Around 1600, a clerical decree in England broadened the original celebration of “Mother Church” which, in turn was related to Lent. The decree included real mothers, referring to the day as “Mothering Day”. Mothering Day provided a one-day reprieve from the fasting and penance of Lent so that families across England could enjoy a family feast— the mother was the guest of honor. Mothers were presented with cakes and flowers, as well as a visit from their beloved and distant children – the first semblance of how Mother’s Day is celebrated today.

The first North American Mother’s Day was conceptualized by a Mother’s Day Proclamation in 1870 by Julia Ward Howe who penned “The Battle Hymn of the Republic” 12 years earlier. Interestingly, Howe’s proclamation was more in the nature of a protest against war and called on mothers to join in protesting the carnage and cost in human life as a result of wars. Howe was deeply affected by the deaths that resulted in the Civil War She wanted mothers to join in protesting what she saw as the futility of their sons killing the sons of other mothers and called for an international Mother’s Day celebrating peace and motherhood. This protest movement did not last long.

However, Howe did plant the seed for what later became Mother’s Day. A West Virginian, Anna Reeves Jarvis adapted Howe’s idea to re-unite families and neighbors that had been divided because of the Civil War and held a “Mother’s Friendship Day”. After Anna Reeves Jarvis died, her daughter Anna M. Jarvis campaigned for the creation of an official Mother’s Day in remembrance of her mother and in honor of peace. In 1908, her request was honored, and the first official Mother’s Day celebration took place at Andrew’s Methodist Church in Grafton, West Virginia and a church in Philadelphia, Pennsylvania. The West Virginia event drew a congregation of 407 and Anna Jarvis arranged for white carnations—her Mother’s favorite flower—to adorn the patrons. Two carnations were given to every Mother in attendance. Today, white carnations are used to honor deceased Mothers, while pink or red carnations pay tribute to Mothers who are still alive. Andrew’s Methodist Church exists to this day, and was incorporated into the International Mother’s Day Shrine in 1962.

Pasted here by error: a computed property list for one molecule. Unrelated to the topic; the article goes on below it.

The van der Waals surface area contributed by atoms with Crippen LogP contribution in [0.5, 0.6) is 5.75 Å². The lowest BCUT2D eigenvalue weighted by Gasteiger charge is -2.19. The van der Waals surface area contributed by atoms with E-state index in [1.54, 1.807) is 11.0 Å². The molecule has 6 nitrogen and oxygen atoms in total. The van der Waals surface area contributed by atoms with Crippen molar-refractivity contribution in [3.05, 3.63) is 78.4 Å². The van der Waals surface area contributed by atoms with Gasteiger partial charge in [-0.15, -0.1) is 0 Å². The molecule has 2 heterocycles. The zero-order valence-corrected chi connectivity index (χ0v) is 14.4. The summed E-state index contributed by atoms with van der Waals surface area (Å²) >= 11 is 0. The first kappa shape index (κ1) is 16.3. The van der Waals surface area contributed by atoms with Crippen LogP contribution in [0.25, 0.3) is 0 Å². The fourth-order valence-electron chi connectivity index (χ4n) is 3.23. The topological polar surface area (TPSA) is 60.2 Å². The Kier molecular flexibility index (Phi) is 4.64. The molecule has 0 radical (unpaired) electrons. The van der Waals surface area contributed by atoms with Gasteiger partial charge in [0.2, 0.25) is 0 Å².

Subsequently, Anna Jarvis worked full time to the creation of a national Mother’s Day, by endlessly petitioning congress, state governments, business leaders, women groups, churches and other institutions and organizations. In 1912 West Virginia became the first state to officially recognize Mother’s Day, and in 1914 Woodrow Wilson declared the second Sunday in May as Mother’s Day.

Today, some form of Mothers Day is celebrated in many countries around the world. In many countries, the U.S. version of Mother’s Day is celebrated with little cultural adaptation. Others, including countries whose tradition stems from the English Mothering Day, maintain traditions quite different from those of the United States. Still others have ignored or abandoned the more religious and commercial notions of Mother’s Day, choosing instead to focus on women’s issues and women’s rights by celebrating International Women’s Day.

While the United States’ version of Mother’s Day is perhaps the version most widely celebrated in many countries because of its secular humanist roots despite the extensive commercialization. However, many countries regardless of this trend, continue to attach much more symbolic and/or religious importance to their Mother’s Day celebrations. In Spain for example, Mother’s Day takes place during the Feast of the Immaculate Conception on December 8th. In Ethiopia the holiday is tied to seasons and agriculture, and in Yugoslavia it leads up to Christmas, commemorating the Motherhood of Christ.

But in the US, commercialization of Mother’s Day is rampant as shown in the table below which shows the expenditure on various categories that Mother’s Day is celebrated.

But like I said at the start, I feel it is one occasion when despite the commercialization, the concept, thinking and intent is admirable and even noble.

I wish there had been an occasion and custom such as this in Kenya in the fifties and sixties to have honored and celebrated my mother when she was alive!

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2 Responses to “Mother’s Day ….. past and present”

  1. Saira says:

    I especially like this post — since I like Mother’s Day too. And what’s interesting to me is the vast difference between the emphasis around Mother’s Day vs. Father’s Day.

  2. Alevtina says:

    I have been surfing online more than three hours nowadays, but I never found any attention-grabbing article like yours.